Why is it perceived that theatre produced in the regions cannot scale to the heights of that in London theatres? When director Laurie Sansom is at the helm and the production is made in Northampton by the Royal & Derngate, the result is just as edge of the seat or as sophisticated as anything around, including in London.
Emma Hamilton (Hedda Gabler), Matti Houghton (Thea Elvsted) and Lex Shrapnel (Ejlert Lovborg) in Hedda Gabler at Hedda Gabler Royal, Northampton Photo: Robert Day
The latest Royal & Derngate production, Henrik Ibsen’s Hedda Gabler under the direction of Laurie Sansom, features Andrew Upton’s adaptation, only previously seen on Broadway. It, yet again, proves Northampton can produce the very best.
Emma Hamiliton as Hedda Gabler stimulates every reaction imaginable, in her attempt to control, influence and in the end destroy everyone and everything around her.
Jack Hawkins as her new husband Jorgen Tesman, is both irritating and seemingly devoid of human emotion.
Jay Villiers as Judge Brack comes over almost brash in his directness while, in striking contrast, Matti Houghton delightfully portrays the timid Thea Elvsted.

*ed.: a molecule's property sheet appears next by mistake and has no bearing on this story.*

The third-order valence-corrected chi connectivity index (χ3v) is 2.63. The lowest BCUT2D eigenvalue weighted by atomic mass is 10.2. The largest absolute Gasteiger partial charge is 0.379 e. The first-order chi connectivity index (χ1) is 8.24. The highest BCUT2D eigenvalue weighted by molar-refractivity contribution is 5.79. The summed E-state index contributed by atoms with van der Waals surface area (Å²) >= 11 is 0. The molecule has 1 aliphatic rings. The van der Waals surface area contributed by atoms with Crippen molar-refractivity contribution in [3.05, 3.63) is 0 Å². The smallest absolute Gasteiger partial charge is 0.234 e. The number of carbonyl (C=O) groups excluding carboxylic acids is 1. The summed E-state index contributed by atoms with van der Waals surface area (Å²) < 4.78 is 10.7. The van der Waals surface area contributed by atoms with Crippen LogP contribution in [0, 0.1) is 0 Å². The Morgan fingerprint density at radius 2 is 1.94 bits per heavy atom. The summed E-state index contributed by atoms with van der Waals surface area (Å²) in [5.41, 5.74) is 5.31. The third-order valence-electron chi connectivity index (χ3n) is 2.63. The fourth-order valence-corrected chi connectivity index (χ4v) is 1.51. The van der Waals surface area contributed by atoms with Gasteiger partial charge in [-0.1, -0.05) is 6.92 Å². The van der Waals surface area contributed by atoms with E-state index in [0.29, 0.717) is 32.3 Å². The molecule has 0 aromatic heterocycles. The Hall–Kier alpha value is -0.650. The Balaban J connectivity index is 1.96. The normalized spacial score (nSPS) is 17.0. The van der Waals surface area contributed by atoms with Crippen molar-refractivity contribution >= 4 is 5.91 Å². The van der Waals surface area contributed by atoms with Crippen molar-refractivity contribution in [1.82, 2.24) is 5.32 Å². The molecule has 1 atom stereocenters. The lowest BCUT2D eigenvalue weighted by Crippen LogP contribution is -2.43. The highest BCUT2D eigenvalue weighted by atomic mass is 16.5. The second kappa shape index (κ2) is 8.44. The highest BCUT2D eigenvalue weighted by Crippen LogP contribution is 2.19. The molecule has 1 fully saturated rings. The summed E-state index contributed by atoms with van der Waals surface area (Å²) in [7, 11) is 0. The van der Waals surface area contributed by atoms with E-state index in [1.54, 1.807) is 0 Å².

The extremes of success and disaster belong to the human rollercoaster of Ejlert Lovborg brilliantly played by Lex Shrapnel.
Sue Wallace as Aunt Julle brings the only warmth of the whole production and Janice McKenzie some desperately needed light relief as Berte the maid.
Without doubt, Ibsen and Sansom excel at revealing raw human emotions, with performances from this group of actors that make the audience feel uncomfortable and ill at ease. Ruth Sutcliffe’s virtually monotone set puts everything in stark relief.
A truly stunningly, stimulating production.